I’m not a professional photographer in the strictest set of terms. I recently ran into a man in Paris who was shooting with a Hasselblad camera that he had purchased (body only) for seven thousand euros (about eight years ago; not including the lens). Of course, it’s not the CAMERA that makes him a professional: this is a freelancer who sells photos to newspapers and magazines across Europe, and if you spent time (which I did, some 30 minutes of it, or so) watching how he would size up a shot in his mind, take a long time to think about it, and then whip up the camera and take a shot almost without effort, you can tell you are looking at a professional. We had a nice talk and exchanged stories about cameras. With some Hasselblad backs selling for over 40,000 dollars, he still complimented my camera. What camera was it? A Fuji X-T2.
I’m no professional, but I’ve been into photography for about 20 years. I’ve owned many many different cameras over that period, of all types, from diminutive little devices that fit into your front pocket, to DSLR’s that were so heavy you almost yearned for the end of a shoot. Most of them were advanced at the time, sporting one or more technological achievements never before present in a camera, and many of them immensely enjoyable to use. And many brands, too. Nikon. Canon. Sony. Fuji. And on and on.
Let’s cut to the chase. The Fuji X-T2 is simply a flat-out amazing camera. It builds on all the advances of the X-T1, and, for the most part, very well, with improvements and tweaks that even people who loved the X-T1 wanted to see in the camera's next incarnation. It FEELS good to shoot with it. It produces REMARKABLE results, particularly when you are shooting with one of their succulent “XF” lenses (sorry, that's the word that comes to mind, and to any that have used the XF 23mm or the XF 56mm, you'll know what I mean). The Fuji X-T2 feels like the camera I’ve been waiting for all these years. It’s comfortable to hold. It’s fast. It’s highly customizable, yet will turn out fantastic shots in full auto mode. It opens you up to a series of Fuji lenses that are endlessly compared to Leica and Zeiss lenses at three times their price (or more). It’s made in Japan, and feels like it. (So are most of the "XF" lenses, by the way, with a couple of exceptions.)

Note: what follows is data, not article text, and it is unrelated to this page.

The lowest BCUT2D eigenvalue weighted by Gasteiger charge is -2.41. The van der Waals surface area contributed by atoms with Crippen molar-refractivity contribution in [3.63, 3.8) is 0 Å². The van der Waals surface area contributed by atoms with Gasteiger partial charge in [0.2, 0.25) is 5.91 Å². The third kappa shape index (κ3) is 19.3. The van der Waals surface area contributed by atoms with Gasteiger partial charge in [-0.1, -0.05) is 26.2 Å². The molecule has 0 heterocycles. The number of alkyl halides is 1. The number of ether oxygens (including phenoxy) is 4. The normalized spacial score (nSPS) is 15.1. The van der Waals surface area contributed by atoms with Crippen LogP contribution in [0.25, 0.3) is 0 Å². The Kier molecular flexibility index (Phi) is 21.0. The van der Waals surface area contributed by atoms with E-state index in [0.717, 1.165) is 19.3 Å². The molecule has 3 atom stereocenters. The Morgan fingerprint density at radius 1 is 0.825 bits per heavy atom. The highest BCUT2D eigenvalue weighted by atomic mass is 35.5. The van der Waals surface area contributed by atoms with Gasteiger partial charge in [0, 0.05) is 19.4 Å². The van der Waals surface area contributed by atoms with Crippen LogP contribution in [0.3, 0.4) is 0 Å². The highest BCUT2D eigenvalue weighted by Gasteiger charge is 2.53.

Why are the results of the X-T2 so good? It’s not because of its 24 mp rating. It’s because of the TYPE of sensor, the MANNER in which the sensor’s data output channel is handled by the camera’s processor, and because of the incredible OPTICS of the “XF” line of Fujinon lenses. Put another way, it’s the marriage of the sensor, the characteristics of the lenses, and the way the sensor output is handled once the shot is taken that make the X-T2 what it is.
You can read all about the details of the camera’s specifications nearly anywhere (and be careful, information overload is a real danger here), but I won’t do that here. What I WILL do is tell you that this is a magnificent camera that can take amazing photos. Is it a full frame or a medium-format camera? No. But for someone like me, that does not matter. What DOES matter is that I can take photos with this camera that were never before possible, and that routinely possess the “wow factor." And there is plenty of room to tinker with those photos later on--even if shooting in jpg-- because of the high megapixel sensor, if you choose to do that.